Steve Smith defends Australia after Ben Stokes obstruction dismissal angers England


New Australia captain Steve Smith is adamant his team acted fairly in making their successful appeal for Ben Stokes to be out obstructing the field, and says it is “disappointing” his England counterpart Eoin Morgan declared he would have withdrawn the appeal if he were in charge.

Stokes on Saturday became only the seventh player in the history of international cricket to be adjudged out for obstructing the field, as Australia beat England by 65 runs at Lord’s to move to a 2-0 lead in their one-day series.

Stokes was outside his crease after blocking a delivery from Mitch Starc back down the pitch. As the bowler picked up the ball and threw it at the stumps Stokes, holding his bat in his right hand, swivelled to his right stretching for safety. As he did so, however, he lifted his left hand, and in the process blocked the ball from hitting the stumps.

Australia wicketkeeper Matthew Wade immediately appealed from behind the wicket, and was gradually joined by bowler Starc and other teammates.

Presiding umpire Kumar Dharmasena referred the decision to third umpire Joel Wilson. The footage showed that while Stokes had little time to react as Starc threw the ball from mid-pitch he was well inside the trajectory of the ball and was not in danger of being struck . The West Indies umpire decided Stokes had been guilty of obstructing the field, as Wade and the Australians had appealed.

The decision brought howls of disapproval from the typically genteel crowd at Lord’s, the undisputed home of cricket and where the game’s laws are formulated.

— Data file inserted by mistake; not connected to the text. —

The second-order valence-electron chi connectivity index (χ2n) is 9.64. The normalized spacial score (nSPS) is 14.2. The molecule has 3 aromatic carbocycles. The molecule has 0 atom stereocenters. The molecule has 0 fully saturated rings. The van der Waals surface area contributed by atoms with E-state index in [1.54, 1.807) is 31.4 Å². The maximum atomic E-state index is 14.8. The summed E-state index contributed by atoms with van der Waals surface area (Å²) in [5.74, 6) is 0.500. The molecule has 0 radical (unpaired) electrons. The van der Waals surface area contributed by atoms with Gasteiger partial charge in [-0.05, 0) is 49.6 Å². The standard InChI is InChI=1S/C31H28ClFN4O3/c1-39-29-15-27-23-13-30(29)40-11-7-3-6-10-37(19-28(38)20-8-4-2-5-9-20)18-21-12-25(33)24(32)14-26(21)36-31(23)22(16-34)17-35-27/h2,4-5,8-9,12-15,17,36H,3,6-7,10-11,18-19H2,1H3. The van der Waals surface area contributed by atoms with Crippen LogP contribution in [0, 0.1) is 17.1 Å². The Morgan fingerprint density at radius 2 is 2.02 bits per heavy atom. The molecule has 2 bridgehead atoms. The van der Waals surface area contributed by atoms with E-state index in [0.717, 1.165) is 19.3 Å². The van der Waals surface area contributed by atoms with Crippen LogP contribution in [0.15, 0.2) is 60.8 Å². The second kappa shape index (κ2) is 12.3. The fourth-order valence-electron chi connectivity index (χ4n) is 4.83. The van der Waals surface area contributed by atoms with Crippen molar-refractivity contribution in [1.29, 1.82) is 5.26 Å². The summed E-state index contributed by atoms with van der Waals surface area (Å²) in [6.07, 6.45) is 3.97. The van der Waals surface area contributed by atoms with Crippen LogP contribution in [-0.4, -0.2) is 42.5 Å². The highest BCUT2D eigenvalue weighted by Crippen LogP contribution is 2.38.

England captain Morgan, who was at the other end, also seemed to register his displeasure with the decision with the umpires – and with Smith for going along with the appeal. Morgan later said Dharmasena had told him he and fellow on-field umpire Tim Robinson “didn’t think it was out – and the third umpire has disagreed”.

Morgan was insistent after the match Stokes should not have been given out under law 37, arguing his reaction in lifting his hand as he tried to get back to his crease “wasn’t deliberate” and was instead done to “protect himself”.

“I feel that the ball was thrown so fast that you can only react in a way that defends yourself and he put his hand up to protect himself and followed the ball . . . how you can interpret is open, but certainly I didn’t think it was deliberate,” he said after the match.

Morgan was also adamant he would not have allowed such a review to proceed had England been in the field.

Smith labelled not only Morgan’s stance disappointing but also that of the Lord’s spectators, who booed Starc and other Australians throughout the match.

“The umpires are there to do a job and when it went upstairs to Joel Wilson the third umpire he made the same decision as we saw,” he said.

Smith said he had not given any consideration to withdrawing the appeal, and confirmed it was led by wicketkeeper Wade.